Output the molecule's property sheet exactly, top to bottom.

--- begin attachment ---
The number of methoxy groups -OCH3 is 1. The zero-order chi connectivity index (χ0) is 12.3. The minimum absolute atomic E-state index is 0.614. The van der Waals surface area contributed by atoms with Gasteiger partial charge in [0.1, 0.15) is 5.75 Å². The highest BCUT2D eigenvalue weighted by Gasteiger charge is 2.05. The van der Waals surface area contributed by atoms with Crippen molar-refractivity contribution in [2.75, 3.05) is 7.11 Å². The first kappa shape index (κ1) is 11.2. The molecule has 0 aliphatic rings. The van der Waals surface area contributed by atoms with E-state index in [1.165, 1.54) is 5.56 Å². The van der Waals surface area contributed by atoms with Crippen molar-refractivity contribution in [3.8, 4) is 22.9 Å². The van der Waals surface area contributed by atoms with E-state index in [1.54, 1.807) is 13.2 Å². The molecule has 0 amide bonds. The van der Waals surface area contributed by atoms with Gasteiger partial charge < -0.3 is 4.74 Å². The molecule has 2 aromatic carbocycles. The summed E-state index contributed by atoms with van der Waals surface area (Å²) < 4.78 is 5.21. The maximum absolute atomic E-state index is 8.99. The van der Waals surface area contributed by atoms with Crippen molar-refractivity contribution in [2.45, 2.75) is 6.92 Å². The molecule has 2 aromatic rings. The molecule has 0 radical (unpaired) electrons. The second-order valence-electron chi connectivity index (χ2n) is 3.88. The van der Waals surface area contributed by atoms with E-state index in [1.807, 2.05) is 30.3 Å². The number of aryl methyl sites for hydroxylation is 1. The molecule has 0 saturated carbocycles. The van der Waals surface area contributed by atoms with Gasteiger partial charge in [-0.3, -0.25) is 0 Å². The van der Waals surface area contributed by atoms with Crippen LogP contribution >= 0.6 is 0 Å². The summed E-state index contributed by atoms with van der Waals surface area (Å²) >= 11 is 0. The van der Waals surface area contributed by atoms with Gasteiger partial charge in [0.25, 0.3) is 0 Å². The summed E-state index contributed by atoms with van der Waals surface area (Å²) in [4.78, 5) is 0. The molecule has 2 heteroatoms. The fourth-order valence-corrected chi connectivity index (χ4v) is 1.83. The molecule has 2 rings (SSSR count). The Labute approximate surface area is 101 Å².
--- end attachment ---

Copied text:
The number of methoxy groups -OCH3 is 1. The zero-order chi connectivity index (χ0) is 12.3. The minimum absolute atomic E-state index is 0.614. The van der Waals surface area contributed by atoms with Gasteiger partial charge in [0.1, 0.15) is 5.75 Å². The highest BCUT2D eigenvalue weighted by Gasteiger charge is 2.05. The van der Waals surface area contributed by atoms with Crippen molar-refractivity contribution in [2.75, 3.05) is 7.11 Å². The first kappa shape index (κ1) is 11.2. The molecule has 0 aliphatic rings. The van der Waals surface area contributed by atoms with E-state index in [1.165, 1.54) is 5.56 Å². The van der Waals surface area contributed by atoms with Crippen molar-refractivity contribution in [3.8, 4) is 22.9 Å². The van der Waals surface area contributed by atoms with E-state index in [1.54, 1.807) is 13.2 Å². The molecule has 0 amide bonds. The van der Waals surface area contributed by atoms with Gasteiger partial charge < -0.3 is 4.74 Å². The molecule has 2 aromatic carbocycles. The summed E-state index contributed by atoms with van der Waals surface area (Å²) < 4.78 is 5.21. The maximum absolute atomic E-state index is 8.99. The van der Waals surface area contributed by atoms with Crippen molar-refractivity contribution in [2.45, 2.75) is 6.92 Å². The molecule has 2 aromatic rings. The molecule has 0 radical (unpaired) electrons. The second-order valence-electron chi connectivity index (χ2n) is 3.88. The van der Waals surface area contributed by atoms with E-state index in [1.807, 2.05) is 30.3 Å². The number of aryl methyl sites for hydroxylation is 1. The molecule has 0 saturated carbocycles. The van der Waals surface area contributed by atoms with Gasteiger partial charge in [-0.3, -0.25) is 0 Å². The van der Waals surface area contributed by atoms with Crippen LogP contribution >= 0.6 is 0 Å². The summed E-state index contributed by atoms with van der Waals surface area (Å²) >= 11 is 0. The van der Waals surface area contributed by atoms with Gasteiger partial charge in [0.25, 0.3) is 0 Å². The summed E-state index contributed by atoms with van der Waals surface area (Å²) in [4.78, 5) is 0. The molecule has 2 heteroatoms. The fourth-order valence-corrected chi connectivity index (χ4v) is 1.83. The molecule has 2 rings (SSSR count). The Labute approximate surface area is 101 Å².